The Führer Principle – Light

August 12, 2011

by Mario Rizzo

David Gergen has written a piece decrying the lack of leadership on the debt-deficit “crisis” and calling for a new Churchill. David Gergen, who saw no problem working for both Ronald Reagan and Bill Clinton, now teaches at the JFK School of Government at Harvard. He has a claim to being a member of the political establishment if anyone has.

This call is not confined to Gergen, however. It appears as a widely agreed-upon diagnosis in the news media, whether old or new. It is the conventional wisdom of the day.

Yet it is dangerously superficial. It completely misdiagnoses the problem before us.

It is no accident that the current political impasse exists. It is the direct result of the vast expansion of government that has occurred in recent decades. It also echoes the discussions of comprehensive economic planning that took place during the Depression and post-World War II periods.

The Führer (Leader) Principle predates the National Socialist regime in Germany. It is not a specifically Nazi concept. In fact, such people as the socialist Harold Laski argued in the early 1930s that ordinary parliamentary procedures would not work to produce comprehensive planning (as Sidney and Beatrice Webb had also argued in the 1880s). No one would consider these people Nazis.

The essence of the idea is that the leader’s word (command) is law or, more exactly, it is the highest law. It can overcome the incompetence or deadlock of the legislative body to agree on a program for economic revival, reform or planning.

Now in its extreme form the leader issues decrees and all follow. In a less extreme form, a strong leader suppresses dissent from his vision or plan by his direct relationship with the people or commanding personality and pushes the edge of what is technically legal. In America President Franklin D. Roosevelt might be a good example. More generally, however, the centralization of power in the hands of the executive and executive-controlled agencies is part of the phenomenon. Certainly in the area of foreign policy and war-making the Führer Principle is alive and well.

It is no accident that the calls for leadership bring up examples of war leadership (e.g., Churchill). During war – usually major wars – people perceive the survival of the nation is at stake. They unite temporarily in the war effort because everyone believes that their interests are served by victory. (This is not to ignore the free-rider and corruption issues that arrive in war economies.)

In the war economy there is an unambiguous hierarchy of values among the people that has victory as top priority. However, this widespread agreement does not extend to ordinary collective decisionmaking about the allocation of resources including decisions about government spending, tax rates, and distribution of burdens.

The lack of agreement implies that legislative bodies will find it difficult to reach consensus or to compromise on priorities. The more extensive the planning governments seek the more and deeper will be the conflicts among individuals. As a result, there arise cries that the legislature is a mere “talking shop” and that we need a strong leader to get things done.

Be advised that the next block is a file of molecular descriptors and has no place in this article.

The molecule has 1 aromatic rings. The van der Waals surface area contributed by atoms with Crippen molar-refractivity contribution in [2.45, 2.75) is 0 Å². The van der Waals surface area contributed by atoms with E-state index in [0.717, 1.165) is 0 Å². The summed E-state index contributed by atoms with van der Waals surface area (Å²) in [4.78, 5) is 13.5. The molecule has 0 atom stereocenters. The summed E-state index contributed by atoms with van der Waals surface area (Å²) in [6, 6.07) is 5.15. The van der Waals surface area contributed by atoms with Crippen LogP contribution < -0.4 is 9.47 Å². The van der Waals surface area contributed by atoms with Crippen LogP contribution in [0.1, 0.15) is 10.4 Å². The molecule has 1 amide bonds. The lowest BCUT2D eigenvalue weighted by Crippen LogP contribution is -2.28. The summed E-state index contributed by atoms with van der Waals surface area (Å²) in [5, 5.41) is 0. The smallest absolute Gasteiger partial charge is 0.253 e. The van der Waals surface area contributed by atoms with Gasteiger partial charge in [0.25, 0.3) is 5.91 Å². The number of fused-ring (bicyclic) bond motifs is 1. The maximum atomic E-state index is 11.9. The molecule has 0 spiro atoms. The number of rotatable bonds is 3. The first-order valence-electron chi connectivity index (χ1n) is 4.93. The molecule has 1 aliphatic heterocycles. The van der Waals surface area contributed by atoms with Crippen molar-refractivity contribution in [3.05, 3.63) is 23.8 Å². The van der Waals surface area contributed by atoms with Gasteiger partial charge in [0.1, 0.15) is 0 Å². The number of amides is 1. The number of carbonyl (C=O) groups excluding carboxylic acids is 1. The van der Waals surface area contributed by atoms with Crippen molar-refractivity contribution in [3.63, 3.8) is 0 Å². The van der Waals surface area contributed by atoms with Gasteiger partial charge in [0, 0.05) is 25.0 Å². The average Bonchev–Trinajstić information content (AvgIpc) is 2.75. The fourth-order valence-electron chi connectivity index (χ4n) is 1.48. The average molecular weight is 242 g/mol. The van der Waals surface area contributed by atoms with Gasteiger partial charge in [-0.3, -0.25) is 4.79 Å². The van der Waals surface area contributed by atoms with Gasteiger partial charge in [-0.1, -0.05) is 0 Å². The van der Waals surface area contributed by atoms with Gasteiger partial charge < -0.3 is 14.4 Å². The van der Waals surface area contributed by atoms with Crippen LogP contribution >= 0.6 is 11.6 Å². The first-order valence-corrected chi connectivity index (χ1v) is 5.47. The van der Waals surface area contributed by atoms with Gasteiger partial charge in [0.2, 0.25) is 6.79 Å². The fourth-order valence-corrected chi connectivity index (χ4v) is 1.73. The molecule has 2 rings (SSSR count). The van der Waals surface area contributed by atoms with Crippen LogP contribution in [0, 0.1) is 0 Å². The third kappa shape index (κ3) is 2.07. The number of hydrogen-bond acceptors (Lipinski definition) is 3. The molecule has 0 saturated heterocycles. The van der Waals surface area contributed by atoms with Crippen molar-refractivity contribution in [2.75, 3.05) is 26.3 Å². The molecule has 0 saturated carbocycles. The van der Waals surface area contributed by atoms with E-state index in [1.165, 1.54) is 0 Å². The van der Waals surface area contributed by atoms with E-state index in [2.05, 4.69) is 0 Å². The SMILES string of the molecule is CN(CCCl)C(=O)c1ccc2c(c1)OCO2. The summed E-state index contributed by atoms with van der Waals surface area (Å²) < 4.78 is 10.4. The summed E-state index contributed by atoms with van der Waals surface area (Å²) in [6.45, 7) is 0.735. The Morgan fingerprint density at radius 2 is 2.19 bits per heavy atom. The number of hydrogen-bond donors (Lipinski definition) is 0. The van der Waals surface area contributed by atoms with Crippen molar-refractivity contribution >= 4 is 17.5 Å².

This argument was made by Friedrich Hayek in his 1944 book, The Road to Serfdom. (See the quotation in the note at the end of this post.)

Hayek was talking about comprehensive economic planning. How does what he said relate to our problems today?

We are facing the problem Hayek saw in reverse. Over the years, issue-by-issue, law-by-law, expansion-by-expansion, a whole complex of welfare-state and regulatory interventions has accumulated. Many of these may have started out with broad public support but there were accretions over the years supported and maintained by special interests. Reforms were delayed because interests became entrenched after the laws were passed.

Most importantly, there was a negative externality at work. No one was responsible for (or internalized) the cumulative effect of the legislation on the overall fiscal situation. Each law at the time of passage, or each expansion of a program, made only a small negative contribution. The advocates of each program could ignore the particular consequences of their policies. The fiscal consequences of particular programs would be spread over large numbers of Americans and not just their advocates. What was rational for some was rational for all.  Thus, the current situation is the aggregate result over many programs and many years.

Now, however, we face a general fiscal crisis. According to the economist Lawrence Kotlikoff, the “fiscal gap,” that is, the difference between the present value of federal government expenditure commitments and projected tax revenues is currently $211 trillion. While we can debate precise assumptions, by any reasonable measure it is quite extraordinary.

To solve this problem the government must take a look at the big picture. It must reduce spending and “adjust” taxes in a comprehensive and long-term manner. It must have, in a sense, a comprehensive plan. To be sure, it need not be as all-encompassing as would be required by a centrally planned economy. Yet the comprehensiveness exceeds what can be agreed upon. We do not have a sufficiently common hierarchy of welfarist values.

Which group or program gets cut? By how much? Whose taxes get raised? By how much? The Congress, we are told, is incapable of coming up with a grand bargain. Thus, we need a strong leader. We need a Churchill or FDR to clear away the encumbrances of legislature wrangling and procedural slowdowns.

This problem is the result of government previously exceeding the limits of the true general-welfare or minimal state and developing, in a case-by-case manner, into an unsustainable welfare-state Leviathan. This is the outgrowth of the “non-ideological” or “pragmatic” approach to policy making: finding specific problems and coming up with specific programs with no thought of the overall world we are producing.